Ten Years Later, Tillinghast Design Hosts First Event Of FedEx Cup Playoffs
Bethpage Is First Public-Owned Facility To Host A U.S. Open
Aug 22, 2012
By Hunki Yun
The U.S. Open has been democratic from the start. Since 1895, the only requirement for playing in our national championship has been skill. Anyone – policemen and firemen, mechanics and plumbers, teachers and students – has been welcome to try to qualify for a spot in the field and compete against the best players in the world.
While the competition itself has been democratic, one aspect of the championship historically has been less open. For more than a century, the U.S. Open was never played at a municipal golf course.
That all changed in 2002, when the Black Course at Bethpage State Park, owned and operated by New York, became the first publicly owned facility to host the U.S. Open. Those who associated munis with rudimentary designs and hardscrabble conditions were surprised by the Bethpage Black that awaited players. The strategic, challenging A.W. Tillinghast-designed layout shone brightly, provided a brutal test of golf, and identified the game’s best player as a worthy champion.
This week, the PGA Tour will visit Bethpage Black for The Barclays, the first event of the FedEx Cup playoffs. The top 125 points leaders from the Tour’s regular season will compete in the first major tournament held at Bethpage since the 2009 U.S. Open. Tiger Woods, who won the 2002 U.S. Open at Bethpage and is currently the FedEx Cup points leader, headlines the field.
The success of the 2002 championship validated former USGA Executive Director David Fay’s advocacy of a Bethpage Open, an inspiration born out of an impromptu visit to the park on his way to a dinner party on Long Island in 1994.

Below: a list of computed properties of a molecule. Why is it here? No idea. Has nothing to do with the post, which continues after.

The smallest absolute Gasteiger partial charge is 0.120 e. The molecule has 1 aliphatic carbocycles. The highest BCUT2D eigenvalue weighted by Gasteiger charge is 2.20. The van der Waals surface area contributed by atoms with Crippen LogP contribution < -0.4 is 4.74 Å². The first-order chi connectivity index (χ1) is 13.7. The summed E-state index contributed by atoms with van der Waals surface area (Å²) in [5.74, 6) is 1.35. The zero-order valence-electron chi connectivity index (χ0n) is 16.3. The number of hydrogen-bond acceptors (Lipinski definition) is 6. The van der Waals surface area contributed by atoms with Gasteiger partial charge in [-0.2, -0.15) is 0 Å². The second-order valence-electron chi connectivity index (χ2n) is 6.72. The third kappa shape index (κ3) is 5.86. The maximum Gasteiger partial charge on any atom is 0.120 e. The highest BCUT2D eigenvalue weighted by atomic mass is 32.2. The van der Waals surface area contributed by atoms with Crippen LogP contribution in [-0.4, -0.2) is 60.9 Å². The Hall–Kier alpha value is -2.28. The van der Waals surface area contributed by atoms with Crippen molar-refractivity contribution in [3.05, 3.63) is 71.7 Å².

Fay, who grew up in a northern suburb of New York City, knew about Bethpage Black because he had played it as a teenager. The course was little known outside the area, and even many high-level USGA staffers had never heard of it.
But Fay knew about its difficulty and its reputation among local golfers, who were fond of speculating about how the best players in the world would fare on the Black. But due to the decades of neglect and abuse that had been heaped on the course, even the most ardent regulars wouldn’t have given serious consideration to conducting the U.S. Open at Bethpage.
Looking past the course’s poor conditioning, Fay became convinced during his visit that improvements would make Bethpage Black a worthy U.S. Open site. Like a masterful politician, Fay built up a strong coalition to fulfill his vision. He united the USGA behind his idea, built a strong relationship with the state of New York, and engaged course designer Rees Jones to perform a pro bono restoration of the layout, which had opened in 1936.
Tiger Woods won his second Open at Bethpage, but the 2002 U.S. Open would have been momentous no matter who won. By holding the national championship on a municipal course for the first time, the USGA brought long-overdue recognition to public golf. The large galleries were vocal and supportive, giving the championship an air of excitement normally found at the World Series or Super Bowl.
Truly, it was a U.S. Open unlike any other. More than a golf championship, the “People’s Open” was a weeklong celebration of public golf, highlighting the USGA’s activities on behalf of all golfers, whether they play at a private club or tee it up at the local muni.
Spurred by the success of the Bethpage Open, U.S. Open courses are now as democratic as the championship itself. The USGA returned to Bethpage in 2009, and the championship is in the middle of a 10-year stretch, from 2008 to 2017, during which six of 10 U.S. Opens will be held at public-access courses.
Hunki Yun is a USGA senior staff writer. E-mail him at email@example.com.
The fourth hole at Bethpage Black is a risk-reward par 5 that played at 517 yards for the 2002 and 2009 U.S. Opens. (USGA Museum)
Bethpage Black - the strategic, demanding A.W. Tillinghast-designed layout - provides a brutal test of golf to New York-residents year-round and challenged the game's best during the U.S. Open. (USGA Museum)
Former Executive Director David Fay united the USGA behind his idea for an Open at Bethpage, built a strong relationship with the state of New York and engaged course designer Rees Jones to perform a pro bono restoration of the layout, which had opened in 1936. (USGA Museum)